We Asked: Do you think it is about time municipalities start taking responsibility for stray monkeys in urban areas as they do for stray cattle and street dogs? If so, what action should they take when given a distress call for the same? What do you think should be done to these monkeys that are neither wild nor accepted in the cities?
It is the right time when municipalities should come forward and be proactive in capturing monkeys when they find that there are regular incidents of snatching of food and beverages by monkeys, for example, bananas, grapes, roti, puri, etc. These snatching are generally done by small children or senior citizens in their jurisdiction. These incidents are common in the Temple campus and holy river ghats of Ganges where people come to take holy dip. Monkeys jump and snatch from hands the eatable items while offering Prasad in the temple to other disciples on campus or eating food after Puja/ Holy dip along river ghats. These snatching events convert frequently into Monkey bites resulting in serious wounds for small children & and old pilgrims. In my opinion, Municipalities should capture Monkeys from such places for the safety of human lives. These captured monkeys should be kept in closed big cages and their sterilisation/ Tubectomy should be done. After this, they should be released in different forest areas with consultation of In charge Forest officers of respective areas. Hopefully, this will solve the problem of monkey bite cases and also restrict the increasing population of monkeys in the concerned areas.- Anuj Kumar Saxena, Retd SFS (86-88) Batch
Considering the brewing conversations around the monkeys wreaking havoc in the past couple of years, and this year in particular, it is quite surprising how no administrative body has taken proper cognizance of it as yet. A system that supervises the necessary groundwork to control this very public issue is imperative. The goal is not to create any more man-wildlife conflict than already exists, but rather to find a way to avoid it. Should the continued inconvenience to the public on account of monkeys continue, one can surely expect that citizens may retaliate negatively against the animals, which is far from desirable. Perhaps the monkeys are straying into urban areas due to a depletion of their natural habitat, or perhaps they are migrating from where they earlier found homes. This all points to the patterns we are noting with several species across the globe as a result of climate change and global warming. Regardless of the reason, a system to manage it in the present is the need of the hour. One hopes that the city municipal corporation takes charge of this issue just as efficiently as they are attempting to manage the number of stray dogs in the city. Once studied, a solution may be found in safely catching and relocating or rehabilitating the monkeys in favourable habitats - a solution that can surely be arrived at with the combined efforts of the municipal corporation and forest department, with adequate collaborations with animal rights non-profits, to ensure the safety of the monkeys as well as the citizens of Lucknow. While the ‘money menace’ in Lucknow is seeing an uptick, the population of monkeys cannot afford to take a hit either. Granted, the problem posed to the citizens requires serious attention, however, we must also ensure that the primates are treated with sensitivity and care in this endeavour - if only for the sake of our future generations.-Shefali Soni, working professional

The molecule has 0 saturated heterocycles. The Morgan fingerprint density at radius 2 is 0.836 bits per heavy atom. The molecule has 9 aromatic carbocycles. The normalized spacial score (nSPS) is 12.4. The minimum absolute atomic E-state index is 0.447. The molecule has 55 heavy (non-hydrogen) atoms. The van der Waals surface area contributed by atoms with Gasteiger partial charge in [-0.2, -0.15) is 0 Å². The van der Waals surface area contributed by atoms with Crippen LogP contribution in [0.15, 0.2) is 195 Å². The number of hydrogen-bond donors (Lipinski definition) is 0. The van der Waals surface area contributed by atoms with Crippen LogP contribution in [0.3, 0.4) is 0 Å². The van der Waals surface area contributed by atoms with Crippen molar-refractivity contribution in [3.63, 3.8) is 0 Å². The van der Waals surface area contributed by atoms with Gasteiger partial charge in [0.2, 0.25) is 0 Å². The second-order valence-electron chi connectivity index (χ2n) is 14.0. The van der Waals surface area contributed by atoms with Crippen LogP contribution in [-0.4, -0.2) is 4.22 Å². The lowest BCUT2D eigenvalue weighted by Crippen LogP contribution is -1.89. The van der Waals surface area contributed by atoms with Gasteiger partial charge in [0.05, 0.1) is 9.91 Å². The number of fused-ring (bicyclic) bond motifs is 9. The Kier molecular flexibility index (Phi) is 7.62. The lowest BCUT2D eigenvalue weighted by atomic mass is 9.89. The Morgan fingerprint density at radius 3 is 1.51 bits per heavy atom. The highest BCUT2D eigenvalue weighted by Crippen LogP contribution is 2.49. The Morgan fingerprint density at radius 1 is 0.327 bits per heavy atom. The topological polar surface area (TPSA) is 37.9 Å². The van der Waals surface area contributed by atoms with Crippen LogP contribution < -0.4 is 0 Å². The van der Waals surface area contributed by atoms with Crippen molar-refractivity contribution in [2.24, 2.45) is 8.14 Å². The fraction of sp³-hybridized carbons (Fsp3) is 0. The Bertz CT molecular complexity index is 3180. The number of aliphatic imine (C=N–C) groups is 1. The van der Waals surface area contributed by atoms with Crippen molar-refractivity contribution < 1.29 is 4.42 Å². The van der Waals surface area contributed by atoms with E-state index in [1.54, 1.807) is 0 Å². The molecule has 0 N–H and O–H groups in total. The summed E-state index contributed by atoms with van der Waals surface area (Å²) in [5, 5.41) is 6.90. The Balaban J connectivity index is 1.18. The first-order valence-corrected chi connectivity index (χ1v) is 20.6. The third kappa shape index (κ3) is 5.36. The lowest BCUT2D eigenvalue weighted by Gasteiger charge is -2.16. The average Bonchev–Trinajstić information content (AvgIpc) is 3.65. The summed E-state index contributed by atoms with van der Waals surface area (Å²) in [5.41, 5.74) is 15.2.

Monkey menace in cities and districts across Uttar Pradesh is a growing cause of concern for the people. Deaths, injuries and property damage by the simians have become a thing of the routine in districts like Agra, Bareilly, Hardoi, Azamgarh, Kanpur, Prayagraj, Farrrukhabad, Banda, Mathura and Kasganj to name just a few. But sadly, neither the state government at its level nor the district administrations, civic authorities or Forest department have managed to come up with any concrete solution to this menace greatly impacting the normal life of the common man across the state. On April 2, 2023, the Centre removed rhesus macaques from Schedule II of the Wildlife Protection Act by amending it. Stripped of the protection that comes with being labelled as an endangered species whose killing and hunting are illegal, rhesus macaques are now akin to stray cats and dogs. Now is the time that the municipal corporations along with the district administrations concerned should come out with an effective plan to deal with this menace effectively and protect the citizens as well as tourists who often fall victim to these simians known to easily turn aggressive and administer ghastly bites. It would be a welcome step if the state government comes up with a plan to deal with the issue as it is a statewide problem and would require both money, manpower and experts to deal with. Urging people not to feed the monkeys, going for sterilisation or translocating them to jungles or remote areas where there is adequate water and fruits for them to survive could be possible solutions. But it is high time that proper steps are taken to ensure the safety of the people from the monkey menace without further delay or loss of lives and injuries to more people.-- Khushaboo Mishra, homemaker, mother and a resident of Jhansi, Prayagraj